Friday, 10 April 2015

Try This If You Ever Manage To Get A Job…

…I think you’ll find your boss won’t be as easy to convince:
A teenage rebellion in Runcorn achieved a partial victory today as The Grange agreed to a temporary reprieve over its ban on wearing charity badges on their blazers.
A school spokeswoman confirmed on Tuesday that pupils would be allowed to don their ribbons and Marie Curie daffodils until a permanent resolution comes about.
In a letter sent out to parents today, head of school Barry Carney said he was 'suspending the rule' because of the amount of 'disruption' to learning.
Well, good for you, kids! Bathe in the glory of your victory over being told what to wear. Just don't think that'll cut any ice in the world of work, eh?
Lily Gaynor, student, rang the ECHO's sister paper the Runcorn and Widnes Weekly News from ‘isolation’ where she and about 20 others were being kept to give firsthand details of their mass detention.
She was even asked by a teacher to end the call as she tried to provide information about the classes’ struggle.
'Her struggle'..? Why, she's like Martin Luther King, isn't she?

8 comments:

Flaxen Saxon said...

As I recall, 'Uniform Rules' were always enforced by a sound thrashing at Tipton Secondary Modern. If you were lucky, nurse Mandy (sans uniform) would administer punishment. I never wore my uniform.

Bucko The Moose said...

Kids are stupid

James Higham said...

Lily Gaynor - Mitzi Gaynor's granddaughter?

Longrider said...

Er, don't assume it will be different. The law regarding dress codes requires the policy to be written down and clearly communicated. And, preferably consulted. All too often, employers forget this little nicety.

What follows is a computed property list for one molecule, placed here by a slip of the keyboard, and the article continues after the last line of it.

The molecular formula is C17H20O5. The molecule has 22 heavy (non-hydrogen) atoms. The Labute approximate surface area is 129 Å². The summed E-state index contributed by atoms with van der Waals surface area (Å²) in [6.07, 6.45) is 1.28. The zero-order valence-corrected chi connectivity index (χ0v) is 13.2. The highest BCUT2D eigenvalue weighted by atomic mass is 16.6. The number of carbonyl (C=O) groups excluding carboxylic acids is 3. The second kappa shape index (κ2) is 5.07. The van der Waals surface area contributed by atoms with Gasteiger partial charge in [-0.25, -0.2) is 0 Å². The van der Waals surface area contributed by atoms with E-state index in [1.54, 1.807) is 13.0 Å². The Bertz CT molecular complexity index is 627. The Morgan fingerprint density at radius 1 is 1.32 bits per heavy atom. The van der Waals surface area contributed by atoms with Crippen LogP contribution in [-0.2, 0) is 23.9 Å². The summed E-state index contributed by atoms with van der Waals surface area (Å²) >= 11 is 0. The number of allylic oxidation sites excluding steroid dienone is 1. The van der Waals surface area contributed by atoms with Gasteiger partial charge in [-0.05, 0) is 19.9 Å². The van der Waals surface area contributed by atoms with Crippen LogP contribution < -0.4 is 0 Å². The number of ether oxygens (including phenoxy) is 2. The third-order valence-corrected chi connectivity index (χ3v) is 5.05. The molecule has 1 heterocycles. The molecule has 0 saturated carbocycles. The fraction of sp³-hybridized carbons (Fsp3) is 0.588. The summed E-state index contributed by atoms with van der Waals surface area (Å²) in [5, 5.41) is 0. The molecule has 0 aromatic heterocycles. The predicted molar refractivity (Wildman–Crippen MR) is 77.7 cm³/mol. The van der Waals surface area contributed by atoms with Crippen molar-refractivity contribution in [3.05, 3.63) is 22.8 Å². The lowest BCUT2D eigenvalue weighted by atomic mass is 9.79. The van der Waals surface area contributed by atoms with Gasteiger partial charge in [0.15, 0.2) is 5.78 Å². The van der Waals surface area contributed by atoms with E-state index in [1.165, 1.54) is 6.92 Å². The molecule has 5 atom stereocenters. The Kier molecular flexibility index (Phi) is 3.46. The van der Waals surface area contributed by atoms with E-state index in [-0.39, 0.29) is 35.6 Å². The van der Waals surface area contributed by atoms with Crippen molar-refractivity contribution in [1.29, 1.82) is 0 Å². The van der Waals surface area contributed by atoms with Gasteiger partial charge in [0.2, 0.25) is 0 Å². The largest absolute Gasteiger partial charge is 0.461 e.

When my employer decided arbitrarily that my hair needed cutting they found out the hard way, they cannot do that. They had no dress code, it wasn't written down and as such, they had no power to enforce it. So rebellion worked. Besides, my body, my rules apply. What I wear can be dictated, My body cannot and I don't compromise on that one. My agreement with a client or employer is an exchange of expertise and time for money. The length of my hair is my business, not theirs. If they don't like it, don't engage me, but do not, ever, tell me how long it should be. Not if you want a polite response ;)

Lord T said...

I wonder what course she is doing. Something solid that will get her a good job or something like advanced flower arranging?

Anonymous said...

It's Rosa Parkes all over again!

Greencoat said...

Martin Luther King's 'struggle' meant heaving his kegs back on after giving his latest mistress a good seeing-to and then getting to church in time to deliver his latest sermon.

JuliaM said...

"Er, don't assume it will be different. The law regarding dress codes requires the policy to be written down and clearly communicated. And, preferably consulted. All too often, employers forget this little nicety."

Because they are employers?

And because YOU choose to work for THEM, and not the other way around?

"I wonder what course she is doing."

I don't think it's engineering...